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A Camp for All

Posted by on Aug 19, 2015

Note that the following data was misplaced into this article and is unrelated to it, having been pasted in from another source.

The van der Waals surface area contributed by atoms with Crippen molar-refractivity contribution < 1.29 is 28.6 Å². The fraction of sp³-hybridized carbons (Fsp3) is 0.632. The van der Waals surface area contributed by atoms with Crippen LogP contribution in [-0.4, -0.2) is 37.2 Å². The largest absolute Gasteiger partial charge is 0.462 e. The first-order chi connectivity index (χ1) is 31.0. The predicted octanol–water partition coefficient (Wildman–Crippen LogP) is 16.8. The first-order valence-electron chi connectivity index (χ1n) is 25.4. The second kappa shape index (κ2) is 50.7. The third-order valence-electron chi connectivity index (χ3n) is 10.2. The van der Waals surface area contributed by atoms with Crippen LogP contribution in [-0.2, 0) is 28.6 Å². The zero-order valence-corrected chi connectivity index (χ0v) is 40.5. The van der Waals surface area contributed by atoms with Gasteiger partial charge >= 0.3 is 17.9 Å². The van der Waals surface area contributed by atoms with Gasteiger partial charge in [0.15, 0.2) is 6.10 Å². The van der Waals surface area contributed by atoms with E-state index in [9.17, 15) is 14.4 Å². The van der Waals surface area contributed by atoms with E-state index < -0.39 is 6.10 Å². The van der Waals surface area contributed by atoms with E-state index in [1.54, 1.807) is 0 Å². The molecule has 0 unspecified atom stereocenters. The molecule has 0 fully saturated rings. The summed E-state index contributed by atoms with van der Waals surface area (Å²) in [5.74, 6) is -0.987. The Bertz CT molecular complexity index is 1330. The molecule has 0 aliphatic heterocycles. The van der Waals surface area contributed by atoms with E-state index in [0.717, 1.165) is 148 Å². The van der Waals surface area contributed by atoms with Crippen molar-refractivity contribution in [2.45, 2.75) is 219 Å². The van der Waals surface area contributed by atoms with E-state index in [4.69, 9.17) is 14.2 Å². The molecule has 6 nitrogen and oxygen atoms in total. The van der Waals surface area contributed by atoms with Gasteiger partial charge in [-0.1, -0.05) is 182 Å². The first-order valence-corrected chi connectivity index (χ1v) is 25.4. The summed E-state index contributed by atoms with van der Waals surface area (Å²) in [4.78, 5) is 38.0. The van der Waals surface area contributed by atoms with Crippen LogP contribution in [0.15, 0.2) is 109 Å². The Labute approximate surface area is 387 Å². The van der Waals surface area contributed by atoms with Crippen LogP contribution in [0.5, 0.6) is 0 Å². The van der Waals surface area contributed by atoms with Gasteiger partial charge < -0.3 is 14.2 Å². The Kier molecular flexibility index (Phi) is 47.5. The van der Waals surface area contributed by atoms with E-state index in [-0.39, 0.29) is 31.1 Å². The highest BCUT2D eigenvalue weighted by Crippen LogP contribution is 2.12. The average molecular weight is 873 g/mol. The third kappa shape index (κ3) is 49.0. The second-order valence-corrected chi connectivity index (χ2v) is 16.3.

Today, more than ever, our kids and families rely on community organizations like the Y. At the Y, we are a culture of caring, empathy, respect, and empowerment. We welcome everyone, including campers with intellectual and developmental disabilities, visual impairments, and children infected or affected by disease. We’re committed to providing children a place where healthy meals, attentive role models, and quality activities promote learning and growth. Differing abilities, disease, and loss can all place economic and social strains on children and their families. Children from families living with these circumstances often deal with stress, reduced time with caregivers, stigma, and discrimination. Here at YMCA Camp Ockanickon, each August, we put mission into action as we provide a variety of special populations programs to children in need, all of which are completely free to the campers and their families. YMCA Camp Ockanickon is a place where children struggling with personal circumstance can have a safe space and enjoy the thrills of camp. Since 1991, YMCA Camp Ockanickon has operated specialty camps for youth. With the founding of Camp Bright Feathers, a week-long camp experience for children infected or affected by HIV/AIDS, we solidified our commitment to improving our community. This year alone, over 95 Camp Bright Feathers campers immerse themselves in a place surrounded by value-driven adults, remain secure in sustenance, and are free to learn, grow, and thrive. In partnership with the Little Rock Foundation, Camp Little Rock was founded in 2001 to provide a week of camp to children who are blind or visually impaired. With a mission to give children a true sense of independence and discovery, the story of Camp Little Rock began with Rocco Fiorentino, a remarkable person with amazing musical talent. When Rocco wanted to go to summer camp as a child, he was turned down by many as too great a liability risk. That’s when his parents, already dedicated to the formation of their foundation to aid children with visual impairments, partnered with YMCA Camp Ockanickon to found Camp Little Rock. Now, each summer, 25 children, supported by over 30 volunteers, experience activities that strengthen character and build tenacity. Activities such as horseback riding, dancing, swimming, boating, fishing, and more, all create memories that will last a lifetime. In 2005, YMCA Camp Ockanickon partnered with the Moorestown Visiting Nurses Association to create Camp Firefly, a bereavement camp for children who have lost a parent, sibling, or other special someone through death. Camp Firefly provides a special place to share feelings, to make new friends, and to find relief from grief. Throughout the camp weekend, activities designed to help ease grief are combined with traditional fun camp experiences such as swimming, canoeing, cookouts, and crafts. Recently, in 2013, the Y joined forces with Camp Kesem, whose main mission is to provide kids whose parents have or have had cancer with a summer camp...